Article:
features on their cars that improve upon the previous year’s model. By touting the enhanced performance measures and new attributes, automotive companies aim to strengthen a product already in place. The household products market provides another example in which a company might make a cleaning product stronger and add more scent options to its current line of products to extend the shelf-life of a successful product. Incremental innovation is similar to sustaining in that it tends to react to existing market needs but is more evolutionary. Incremental innovation can be thought of as a tit-for-tat type cycle of innovation, in which one actor comes up with an innovation that beats out the competition; the competitor then responds by coming up with an even better innovation to up the level of play within an existing category. The evolution of smartphones in terms of added features like screen size, camera pixels, and built-in applications is an example of incremental innovation in that competing companies are consistently adding new features to increase their sales and share of the market. The fast food market provides another example in which restaurants are diversifying their menu choices to attract and retain consumers whose tastes change with diet and nutrition trends.


Fig. 2. Risk-Reward Comparison for Pursuing Different Types of Innovation. Adapted with permission from E.Y. Wong, K.R. Hutton, and R.F. Gagnon, “The Innovator’s Challenge: Can the US Army Learn to Out-Hack Those Who Attack Us in Cyberspace?” In D.V. Puyvelde & A.F. Brantly (Eds), US National Cybersecurity International Politics, Concept and Organization, Routledge.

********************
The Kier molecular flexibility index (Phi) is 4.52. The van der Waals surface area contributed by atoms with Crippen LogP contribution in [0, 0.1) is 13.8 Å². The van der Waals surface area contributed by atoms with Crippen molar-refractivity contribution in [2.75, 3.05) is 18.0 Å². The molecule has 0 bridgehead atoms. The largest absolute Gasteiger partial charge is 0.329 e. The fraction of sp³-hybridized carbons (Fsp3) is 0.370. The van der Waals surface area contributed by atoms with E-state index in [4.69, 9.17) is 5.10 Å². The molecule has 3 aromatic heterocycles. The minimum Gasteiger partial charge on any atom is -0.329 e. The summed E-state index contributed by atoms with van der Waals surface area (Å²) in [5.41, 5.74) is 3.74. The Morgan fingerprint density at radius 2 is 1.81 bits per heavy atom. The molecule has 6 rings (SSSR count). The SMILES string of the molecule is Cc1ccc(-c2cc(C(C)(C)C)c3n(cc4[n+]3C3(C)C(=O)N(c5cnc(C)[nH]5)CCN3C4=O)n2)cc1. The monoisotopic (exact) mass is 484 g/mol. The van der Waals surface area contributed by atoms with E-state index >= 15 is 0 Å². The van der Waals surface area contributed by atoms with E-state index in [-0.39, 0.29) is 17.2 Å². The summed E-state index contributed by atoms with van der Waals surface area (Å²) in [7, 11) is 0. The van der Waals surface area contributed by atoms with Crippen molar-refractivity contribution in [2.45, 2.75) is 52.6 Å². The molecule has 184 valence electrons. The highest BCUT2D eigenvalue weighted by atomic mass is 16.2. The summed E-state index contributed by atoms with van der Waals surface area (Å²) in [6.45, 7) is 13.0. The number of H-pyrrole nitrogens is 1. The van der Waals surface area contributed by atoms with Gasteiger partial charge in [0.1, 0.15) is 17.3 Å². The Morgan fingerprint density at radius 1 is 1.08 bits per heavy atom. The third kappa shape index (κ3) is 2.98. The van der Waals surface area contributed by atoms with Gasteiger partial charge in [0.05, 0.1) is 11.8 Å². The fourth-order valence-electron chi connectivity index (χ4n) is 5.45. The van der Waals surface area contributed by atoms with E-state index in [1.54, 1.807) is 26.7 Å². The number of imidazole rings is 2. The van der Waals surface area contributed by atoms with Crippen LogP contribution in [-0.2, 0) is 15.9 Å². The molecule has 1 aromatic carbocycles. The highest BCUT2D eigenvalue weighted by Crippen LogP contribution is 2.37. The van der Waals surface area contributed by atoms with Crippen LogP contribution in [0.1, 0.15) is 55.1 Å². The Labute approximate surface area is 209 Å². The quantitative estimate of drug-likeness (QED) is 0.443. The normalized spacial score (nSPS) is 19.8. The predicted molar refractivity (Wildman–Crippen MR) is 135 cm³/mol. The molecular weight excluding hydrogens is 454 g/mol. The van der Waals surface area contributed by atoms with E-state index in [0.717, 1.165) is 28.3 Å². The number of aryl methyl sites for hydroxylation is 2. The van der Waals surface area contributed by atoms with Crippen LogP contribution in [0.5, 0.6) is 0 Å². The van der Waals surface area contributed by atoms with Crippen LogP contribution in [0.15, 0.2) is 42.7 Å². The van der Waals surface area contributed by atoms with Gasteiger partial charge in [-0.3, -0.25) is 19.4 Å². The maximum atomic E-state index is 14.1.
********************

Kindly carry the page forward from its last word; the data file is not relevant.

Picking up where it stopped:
While sustaining and incremental innovations are reactive to market needs, breakthrough and disruptive innovations are proactive. They seek to change the environment rather than adapt to the environment around them. Breakthrough innovations are cutting edge and represent a significant advancement in technological complexity or sophistication that jumps the curve of previous products and processes. Breakthrough innovation introduces a new product, causes product substitution, or introduces a new way of doing things that require a new skill base [6]. For instance, sequencing the human genome was a breakthrough in the field of science that took about 13 years, cost close to $3 billion, and created a new high-end market for genome sequencing [7]. The Global Positioning System (GPS) is another example of a breakthrough innovation that was developed by the United States government to provide geolocation capability that created a new military, civil, and commercial market around the world. While breakthrough innovations tend to be expensive to create, disruptive innovations are relatively cheap and revolutionary. Disruptive innovations also appeal to a new or underserved market and use assets that are readily available [8]. For example, home-based personal copiers disrupted large corporate printers; the large printers became so expensive and customized for expert use that it left the home and personal market underserved and ripe for disruptive innovation. Personal cellular phones are another example of a disruptive innovation that provided a new population of consumers with access to a communication product and service that was limited to fixed-line telephone availability and expensive portable phones.